AIR INDIA, YOSH CHOPRA AND RAINBOWS:
A RETURN TO MYSORE ITSELF
It was like it was all brand new - like I’d forgotten all of Caca’s Rules of Overseas Flight.
I didn’t take out my contact lenses before leaving the house.
I didn’t eat dinner at at the massive food court before going through security.
I didn’t stake out a seat in the lounge as close to the gate door as possible.
Instead, I focused on updating the blog. I got so involved in it that I jumped when a woman tapped me on the shoulder and said, “Is there an alarm clock ringing in your bag?” There was indeed a ringing alarm clock in my bag. Clearly it had been driving her and the others nearby quite mad.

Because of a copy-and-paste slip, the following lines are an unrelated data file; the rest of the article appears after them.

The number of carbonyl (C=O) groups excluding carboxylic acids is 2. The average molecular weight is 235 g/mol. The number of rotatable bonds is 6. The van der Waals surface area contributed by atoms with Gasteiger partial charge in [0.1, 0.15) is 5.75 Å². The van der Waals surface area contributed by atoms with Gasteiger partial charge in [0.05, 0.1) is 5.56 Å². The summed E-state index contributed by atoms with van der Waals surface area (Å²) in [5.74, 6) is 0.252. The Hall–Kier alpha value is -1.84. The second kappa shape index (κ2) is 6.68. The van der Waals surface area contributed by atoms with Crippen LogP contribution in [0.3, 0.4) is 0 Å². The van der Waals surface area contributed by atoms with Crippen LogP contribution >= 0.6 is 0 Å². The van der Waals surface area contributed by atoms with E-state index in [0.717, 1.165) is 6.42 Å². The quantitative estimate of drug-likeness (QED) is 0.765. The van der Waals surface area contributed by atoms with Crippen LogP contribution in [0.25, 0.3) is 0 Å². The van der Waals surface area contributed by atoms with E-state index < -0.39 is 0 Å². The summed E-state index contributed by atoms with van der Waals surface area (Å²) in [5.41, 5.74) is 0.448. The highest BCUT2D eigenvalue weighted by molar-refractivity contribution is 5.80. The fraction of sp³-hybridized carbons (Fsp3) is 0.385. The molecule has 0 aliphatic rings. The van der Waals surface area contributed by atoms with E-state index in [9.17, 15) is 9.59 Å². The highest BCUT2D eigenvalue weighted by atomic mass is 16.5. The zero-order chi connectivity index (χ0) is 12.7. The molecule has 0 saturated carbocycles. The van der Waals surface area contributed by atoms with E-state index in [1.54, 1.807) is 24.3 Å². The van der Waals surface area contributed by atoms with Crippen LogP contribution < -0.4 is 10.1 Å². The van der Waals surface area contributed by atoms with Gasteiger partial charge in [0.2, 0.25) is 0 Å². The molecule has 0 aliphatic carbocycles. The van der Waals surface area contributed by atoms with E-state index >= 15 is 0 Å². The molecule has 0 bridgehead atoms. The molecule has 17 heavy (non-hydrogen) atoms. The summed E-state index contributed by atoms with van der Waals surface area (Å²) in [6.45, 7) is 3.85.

Once on the plane, I was still in my beatific fog.
I didn’t put in earplugs.
I didn’t remember to chew gum.
I didn’t even scan the in-flight magazine to find out which Bollywood movies they’d be playing.
In fact I’d forgotten there’d even be a movie.
I guess I was in the moment. Talking to my seat-mates and whatnot.
And the ears didn’t pop once despite not taking proper precautions.
When I finally noticed that I was on a plane, and that the movie had started, I found out that my armrest was dead: no movie sound, no light, no pushing the red button to call call the air hostess to complain about it.
No problem; the lovely woman next to me allowed me to plug into hers. “I saw it last week,” she said. It was quite funny. I never did get the title. It may have been The Krazzy Four. As in, four mental patients get leave for a day and all hell breaks loose.